Granger was a veteran of Giallo by this point in his fading career, and he anchors the drama with a solid performance, effectively selling his character’s emotional conflict at the climax. Sadly, there’s very little for the female cast to do except disrobe, die and fire the odd, half-hearted bitchy comment each other’s way. Navarro makes the best of it with her effortless sensual charisma, but all the women are drawn in broad, identikit strokes. The script has all the hallmarks of a project thrown together hastily, with the writers ticking a series of boxes to guarantee an easy hop onto the Giallo bandwagon. Unknown killer with a blade? Check. Beautiful women with their clothes off? Check. Intricate mystery laced with subtle clues, fascinating characters and gripping drama? Well, two out of three ain’t bad.

Koscina’s four-decade-long screen career began with a featured role in the Second World War comedy ‘Siamo uomini o caporali’ (1955), which starred famous Italian funnyman Totò. Her big break arrived only three years later when she starred as Iole, Daughter of Pelias, opposite Steve Reeves in the international smash ‘Hercules/Le fatiche di Ercole’ (1958) and the sequel ‘Hercules Unchained/Ercole e la regina di Lidia’ (1959). She confirmed her comedic credentials in many other projects at this time, including several with old friend Totò. When tax breaks and low production costs brought Hollywood to Italian shores in the early 1960s, she picked up supporting roles in American features and soon graduated to starring with Dirk Bogarde in knowing British spy flick ‘Hot Enough for June’ (1964). Abel Gance’s ‘Cyrano et d’Artagnan’ (1964) followed, and she appeared in a minor role in Federico Fellini’s ‘Juliet of the Spirits/Giulietta degli spiriti’ (1967). She also had time to romance Bulldog Drummond in ‘Deadlier Than The Male’ (1967) and led cult item ‘He and She/L’assoluto naturale’ (1969). Notable leading men included Paul Newman in ‘The Secret War of Harry Frigg’ (1968), Kirk Douglas in ‘A Lovely Way To Die’ (1968) and Rock Hudson in ‘Hornet’s Nest’ (1970). The 1970s brought Giallo ‘The Crimes of the Black Cat/Sette scialli di seta gialla’ (1972) and work for Mario Bava in ‘Lisa and the Devil/Lisa e il diavolo’ (1973). She struggled with tax problems in the following years but was still working up to her death from heart trouble in 1994.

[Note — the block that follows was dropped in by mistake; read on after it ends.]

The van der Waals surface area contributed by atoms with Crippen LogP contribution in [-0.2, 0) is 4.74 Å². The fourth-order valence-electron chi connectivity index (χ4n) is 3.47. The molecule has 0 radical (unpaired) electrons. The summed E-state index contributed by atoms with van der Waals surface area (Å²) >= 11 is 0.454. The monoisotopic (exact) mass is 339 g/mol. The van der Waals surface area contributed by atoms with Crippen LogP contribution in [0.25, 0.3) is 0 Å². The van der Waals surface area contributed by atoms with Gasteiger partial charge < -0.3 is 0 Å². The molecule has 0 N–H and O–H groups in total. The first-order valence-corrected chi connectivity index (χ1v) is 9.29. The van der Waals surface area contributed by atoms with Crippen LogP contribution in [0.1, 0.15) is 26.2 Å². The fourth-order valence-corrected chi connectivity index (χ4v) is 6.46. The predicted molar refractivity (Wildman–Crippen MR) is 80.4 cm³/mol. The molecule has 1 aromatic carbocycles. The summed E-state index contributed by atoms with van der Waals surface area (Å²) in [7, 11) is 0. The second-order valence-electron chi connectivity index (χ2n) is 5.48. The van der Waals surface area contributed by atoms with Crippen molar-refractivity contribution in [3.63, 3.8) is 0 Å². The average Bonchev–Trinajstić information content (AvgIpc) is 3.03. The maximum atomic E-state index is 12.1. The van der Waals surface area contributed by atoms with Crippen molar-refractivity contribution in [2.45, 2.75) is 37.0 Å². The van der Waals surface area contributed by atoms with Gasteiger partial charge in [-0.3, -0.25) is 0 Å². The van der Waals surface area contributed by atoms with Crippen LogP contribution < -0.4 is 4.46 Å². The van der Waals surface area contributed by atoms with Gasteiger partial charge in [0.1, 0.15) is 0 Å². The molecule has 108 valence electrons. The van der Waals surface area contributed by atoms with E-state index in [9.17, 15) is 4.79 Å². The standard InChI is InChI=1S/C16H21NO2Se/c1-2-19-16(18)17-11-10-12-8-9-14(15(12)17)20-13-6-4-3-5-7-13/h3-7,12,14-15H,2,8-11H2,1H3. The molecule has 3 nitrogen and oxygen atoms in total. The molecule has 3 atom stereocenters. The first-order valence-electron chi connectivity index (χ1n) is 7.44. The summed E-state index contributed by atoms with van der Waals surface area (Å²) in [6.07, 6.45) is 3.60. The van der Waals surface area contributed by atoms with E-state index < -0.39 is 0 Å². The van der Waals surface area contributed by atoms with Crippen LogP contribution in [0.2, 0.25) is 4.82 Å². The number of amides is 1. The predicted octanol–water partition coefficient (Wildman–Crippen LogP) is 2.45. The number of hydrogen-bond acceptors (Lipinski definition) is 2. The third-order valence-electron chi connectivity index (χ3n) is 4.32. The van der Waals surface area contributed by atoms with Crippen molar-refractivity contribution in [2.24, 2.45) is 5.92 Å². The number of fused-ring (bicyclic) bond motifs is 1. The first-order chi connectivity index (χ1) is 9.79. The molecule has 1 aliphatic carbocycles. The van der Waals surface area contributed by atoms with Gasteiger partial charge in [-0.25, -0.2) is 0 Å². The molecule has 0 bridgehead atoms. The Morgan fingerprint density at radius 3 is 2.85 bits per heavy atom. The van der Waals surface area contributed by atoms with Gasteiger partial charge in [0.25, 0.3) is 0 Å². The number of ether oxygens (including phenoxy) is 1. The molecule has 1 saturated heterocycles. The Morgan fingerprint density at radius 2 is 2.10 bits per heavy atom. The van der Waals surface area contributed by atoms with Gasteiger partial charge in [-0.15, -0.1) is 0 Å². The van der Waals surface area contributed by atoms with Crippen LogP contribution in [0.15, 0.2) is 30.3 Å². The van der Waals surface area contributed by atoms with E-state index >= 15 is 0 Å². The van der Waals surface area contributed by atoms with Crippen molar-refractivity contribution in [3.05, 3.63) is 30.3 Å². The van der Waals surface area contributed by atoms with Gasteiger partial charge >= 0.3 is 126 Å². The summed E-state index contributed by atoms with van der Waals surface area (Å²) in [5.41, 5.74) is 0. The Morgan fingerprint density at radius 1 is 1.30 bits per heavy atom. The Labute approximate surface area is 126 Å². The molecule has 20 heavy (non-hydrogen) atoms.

So sweet, so dead…and so anonymous too.

The Dead Are Alive!/L’etrusco uccide ancora/The Etruscan Kills Again (1972)

‘If music affects archaeologists like this, I wonder what archaeology does to some musicians.’

A small archaeological team uncover the tomb of a supposed Demon God while digging near some Etruscan ruins. Shortly afterwards, a young couple is murdered at an adjacent site and laid out in one of the burial chambers as if for ancient sacrifice…

Multi-national Giallo thriller from co-writer and director Armando Crispino built on a more traditional horror premise. American, British and German actors take the leading roles with production financing courtesy of sources in Italy, West Germany and Yugoslavia.

It’s been a rough couple of years for hotshot young Professor Jason Porter (Alex Cord). A worsening addiction to alcohol has prompted changes in his behaviour, including a tendency to violence, accompanied by blackouts and memory loss. Reduced to running a small archaeological dig in the Etruscan ruins in Spoleto, he uncovers the secret tomb of what he believes is an ancient Demon God. A few hours later, in the ruins nearby, a teenage couple is brutally beaten to death, and their bodies are laid out on sacrificial stones. The young woman is dressed in a pair of red ballet shoes.

The unusual footwear leads Inspector Giuranna (Enzo Tarascio) to focus on the local theatre, which is mounting a production under the leadership of eccentric maestro Nikos Samarakis (John Marley). Cord gets into Tarascio’s crosshairs when he discovers the next set of victims, Marley’s son Igor (Carlo De Mejo) and his girlfriend Giselle (Wendy D’Olive). Despite being seriously injured, De Mejo survives but can’t identify the killer who took D’Olive’s life.